The Mudcat Café TM
Thread #4640 Message #2930973
Posted By: GUEST,Allan
19-Jun-10 - 04:48 AM
Thread Name: Lyr Req: Montrose (Steeleye Span)
Subject: RE: Lyr Req: Montrose (Steeleye Span)
"The song is pretty accurate in telling the true story of one of Scotland's great heroes,"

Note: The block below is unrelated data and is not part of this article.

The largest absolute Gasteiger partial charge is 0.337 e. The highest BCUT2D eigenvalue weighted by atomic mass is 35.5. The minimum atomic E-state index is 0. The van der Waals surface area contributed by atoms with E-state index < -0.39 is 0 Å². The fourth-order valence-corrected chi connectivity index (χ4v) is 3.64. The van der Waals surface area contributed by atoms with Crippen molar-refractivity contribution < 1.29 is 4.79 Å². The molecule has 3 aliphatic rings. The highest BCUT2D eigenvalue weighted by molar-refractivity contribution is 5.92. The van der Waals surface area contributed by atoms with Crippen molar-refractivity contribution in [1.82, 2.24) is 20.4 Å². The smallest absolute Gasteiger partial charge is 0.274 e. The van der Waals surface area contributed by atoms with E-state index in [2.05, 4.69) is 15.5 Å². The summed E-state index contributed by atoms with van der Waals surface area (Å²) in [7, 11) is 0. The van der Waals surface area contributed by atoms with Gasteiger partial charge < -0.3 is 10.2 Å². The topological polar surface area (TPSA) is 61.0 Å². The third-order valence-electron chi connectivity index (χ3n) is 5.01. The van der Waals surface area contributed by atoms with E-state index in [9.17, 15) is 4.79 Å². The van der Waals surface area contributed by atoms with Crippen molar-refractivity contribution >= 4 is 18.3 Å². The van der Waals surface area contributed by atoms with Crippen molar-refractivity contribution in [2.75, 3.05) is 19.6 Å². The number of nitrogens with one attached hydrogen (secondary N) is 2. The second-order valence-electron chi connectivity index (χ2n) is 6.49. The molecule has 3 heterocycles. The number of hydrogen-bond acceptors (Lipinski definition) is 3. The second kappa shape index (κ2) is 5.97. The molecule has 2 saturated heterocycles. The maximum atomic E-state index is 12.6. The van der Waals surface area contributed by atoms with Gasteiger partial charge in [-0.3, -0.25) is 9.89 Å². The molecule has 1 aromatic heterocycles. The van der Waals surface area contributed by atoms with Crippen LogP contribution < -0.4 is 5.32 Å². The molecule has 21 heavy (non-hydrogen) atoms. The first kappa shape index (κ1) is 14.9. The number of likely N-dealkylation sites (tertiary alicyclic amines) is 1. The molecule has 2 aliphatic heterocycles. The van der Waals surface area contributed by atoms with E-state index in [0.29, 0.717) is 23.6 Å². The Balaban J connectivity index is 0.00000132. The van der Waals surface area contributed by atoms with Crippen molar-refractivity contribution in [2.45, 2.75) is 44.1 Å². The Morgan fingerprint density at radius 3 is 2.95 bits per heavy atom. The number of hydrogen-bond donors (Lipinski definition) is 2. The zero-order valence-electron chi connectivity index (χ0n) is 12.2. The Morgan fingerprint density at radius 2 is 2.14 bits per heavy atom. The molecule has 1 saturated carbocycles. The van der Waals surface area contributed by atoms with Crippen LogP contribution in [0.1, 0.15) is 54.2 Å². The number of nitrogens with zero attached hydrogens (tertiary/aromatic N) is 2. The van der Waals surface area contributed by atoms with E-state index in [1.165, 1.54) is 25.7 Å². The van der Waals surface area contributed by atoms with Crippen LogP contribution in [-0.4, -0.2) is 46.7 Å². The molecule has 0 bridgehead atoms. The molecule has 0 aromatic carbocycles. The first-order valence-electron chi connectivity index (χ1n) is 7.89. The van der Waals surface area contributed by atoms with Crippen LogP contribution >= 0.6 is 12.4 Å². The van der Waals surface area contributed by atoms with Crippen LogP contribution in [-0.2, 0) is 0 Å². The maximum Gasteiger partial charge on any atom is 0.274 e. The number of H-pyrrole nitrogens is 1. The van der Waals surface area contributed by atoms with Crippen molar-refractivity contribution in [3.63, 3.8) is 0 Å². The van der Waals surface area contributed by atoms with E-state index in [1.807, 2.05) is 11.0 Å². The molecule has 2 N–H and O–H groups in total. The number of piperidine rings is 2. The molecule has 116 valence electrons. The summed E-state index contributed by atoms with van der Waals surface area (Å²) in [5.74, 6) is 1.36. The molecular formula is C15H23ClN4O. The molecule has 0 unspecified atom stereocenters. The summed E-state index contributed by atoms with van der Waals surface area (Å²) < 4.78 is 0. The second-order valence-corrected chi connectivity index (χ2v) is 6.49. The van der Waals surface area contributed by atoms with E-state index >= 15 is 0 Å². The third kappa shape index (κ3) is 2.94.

Montrose is most famous for changing sides (ie he was originally a Covenanting general who switched back to the royalist cause at least partly for personal reasons) and invading Scotland several times. Firstly with English troops, then with a mixture of Irish troops and disaffected MacDonalds,then eventually with Scandinavian troops. Only his second attempt had any success but his string of victories took place whilst the main Scottish government army was out of the country occupying northern England. Montrose had once occupied Aberdeen as a Covenanting general. The city was fundametally royalist. Yet when he reoccupied it now as a Royalist general he let his Irish troops run amok for three days in an orgy of slaughter. During the same campaign the MacDonald bards boasted about killing 900 Campbells in Argyll without a sword being lifted in defence. It is easy to think about the romantic idea of the Campbell chief fleeing in his boat down the loch escaping from Montrose's allies - but who remembers the hundreds of ordinary Campbell non-combatants butchered in cold blood. Admittedly Montrose wasn't invovled in the Argyll atrocities himself but several of Montrose's own victories were marked by butchery in the aftermath of the battle. He had little active support within mainland Scotland and when the returning Scottish army caught up with him at Selkirk he made a pig's ear of it and fled Philiphaugh leaving many of the Irish (both troops and camp followers) to be slughtered on the spot by a vengeful Scottish government army. I think anyone really studying their history would be hard pressed to truly think of Montrose as one of Scotland's great heroes. He came to be despised by many during his own lifetime; was then glorified by what itself became an oppressive and unpopular Restoration regime within Scotland; then was glamourised by later romantic writers like Scott. Great national heroes tend to be involved in great national struggles. Hence the likes of Wallace, Bruce and Sir James Douglas etc can easily be dsecribed as great national heroes. I don't think any of the generals involved in the butchery of Scotland's civil wars in the 17thC could really be described as great heroes.